Cold Compress


from Hydrothermic Remedies...


To prevent the depression that often occurs following heating treatments. The most effective form of cold compress to for this is a small towel wrapped around the head like a turban during the treatment.

"The same receptors, or special nerve endings, which serve to convey stimuli to the blood vessels and nerve endings, thence to all the organs reflexly connected with them, are affected as much by cold applications as by hot. The more intense the stimulation, the greater the reaction." Physical Therapy in Nursing Care, p.87.


A cloth wrung from cold or ice water which may be applied to any part of the body.

Physiologic Effects

  1. To decrease blood flow locally and distally
  2. To prevent and relieve congestion
  3. For relief of pain due to edema and/or trauma
  4. If applied over the heart: will slow the heart rate, increase the force and raise the arterial blood pressure
  5. To increase the reflect effect of thermal applications by increasing the difference between hot and cold; an example is using the cold compress following a fomentation.


  1. Throbbing Pain due to edema or trauma, such as Sprains
  2. Fevers
  3. Congestion in the face and head - Sinusitis and Headache (use with a Hot Foot Bath)
  4. As a Precordial Compress in Tachycardia - fast heartbeat (more than 100 beats/min)
  5. May be applied as a turban to the head or cravat to the neck with general applications of heat.
  6. Headache - apply Cold Compress to head while using a Hot Foot Bath)
  7. Passive Chest Congestion in lung problems, together with Fomentations/


  1. Diabetes use with caution
  2. Local Skin Inflammation
  3. Patients who cannot tolerate cold
  4. Patient who is chilled - wait until the entire body is warm


  1. Compress may be a wash cloth or hand towel (terry cloth) cheesecloth, etc. (The size depends on the part to be treated.)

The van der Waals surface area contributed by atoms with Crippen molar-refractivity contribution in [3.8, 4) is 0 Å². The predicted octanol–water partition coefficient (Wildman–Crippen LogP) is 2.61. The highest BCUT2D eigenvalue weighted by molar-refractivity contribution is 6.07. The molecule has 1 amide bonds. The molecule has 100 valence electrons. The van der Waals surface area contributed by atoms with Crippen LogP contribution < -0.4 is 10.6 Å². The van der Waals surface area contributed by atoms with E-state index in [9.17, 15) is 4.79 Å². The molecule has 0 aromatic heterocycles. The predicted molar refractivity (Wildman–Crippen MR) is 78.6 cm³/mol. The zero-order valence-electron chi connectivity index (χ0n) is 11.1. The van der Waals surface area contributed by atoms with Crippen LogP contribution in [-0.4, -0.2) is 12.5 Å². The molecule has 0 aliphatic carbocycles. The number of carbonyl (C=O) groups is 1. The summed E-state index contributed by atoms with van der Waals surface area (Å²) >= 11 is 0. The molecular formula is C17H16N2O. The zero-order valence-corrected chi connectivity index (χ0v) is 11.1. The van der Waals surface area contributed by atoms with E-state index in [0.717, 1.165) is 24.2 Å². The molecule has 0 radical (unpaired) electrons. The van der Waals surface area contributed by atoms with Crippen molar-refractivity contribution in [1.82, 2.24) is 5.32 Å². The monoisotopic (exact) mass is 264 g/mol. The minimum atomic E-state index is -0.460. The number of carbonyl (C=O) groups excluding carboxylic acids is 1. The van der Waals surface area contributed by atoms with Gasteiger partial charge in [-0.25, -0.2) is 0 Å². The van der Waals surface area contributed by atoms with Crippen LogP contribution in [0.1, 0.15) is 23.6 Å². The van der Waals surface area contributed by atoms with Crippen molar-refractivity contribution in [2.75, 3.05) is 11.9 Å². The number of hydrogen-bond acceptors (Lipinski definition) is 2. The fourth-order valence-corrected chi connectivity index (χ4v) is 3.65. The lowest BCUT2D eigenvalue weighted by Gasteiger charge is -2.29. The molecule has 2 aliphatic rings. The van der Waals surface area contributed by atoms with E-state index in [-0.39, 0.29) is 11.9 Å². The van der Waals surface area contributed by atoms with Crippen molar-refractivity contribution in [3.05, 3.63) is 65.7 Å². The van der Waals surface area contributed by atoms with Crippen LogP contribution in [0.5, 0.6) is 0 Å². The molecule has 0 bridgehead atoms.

2. Basin for cold or ice water
  3. Plastic or rubber sheeting


Important Considerations

  • Some patients cannot tolerate moist cold over sinuses
  • Remember reflex effects of cold: concomitant vasoconstriction in opposite limb and reflex area
  • Keep bed dry
  • Do not drip cold water on patient
  • Do not let patient get chilled; especially watch when applying compress over a large area; use the hot foot or arm baths if possibility of chilling is present
  • Never cover a cold compress, it heats too quickly

Preparation for Treatment

  • See that the patient is in a comfortable position
  • Have the room warm with no drafts
  • Protect pillow and bed with plastic
  • Assemble equipment


  • Place compress in cold water and wring out just enough so it does not drip
  • Apply and press firmly; if patient is sitting up while receiving treatment, compress must be long enough to be wrapped around head so it will stay in place, otherwise just across patient's forehead is adequate
  • Renew frequency, every 1-5 minutes; have basin right beside you

Completion of Treatment

  • Remove compress and dry skin thoroughly
  • Make sure patient's hair is dry
  • Pillows and bedding should be left dry (change if they are wet).

(Thanks Paul)


from Dr JH Kellogg's Hydriatic Techniques...

  • 18, 12-20°C / 69, 54-68°F change every 5min if thick and saturated
  • Dry Friction every 20min to reaction

Revulsive Antiphlogistic in

Cooling cardiac compress:-

  • folded towel and cover over the front half of the chest
  • wet with water 15-20°C / 60-68°F.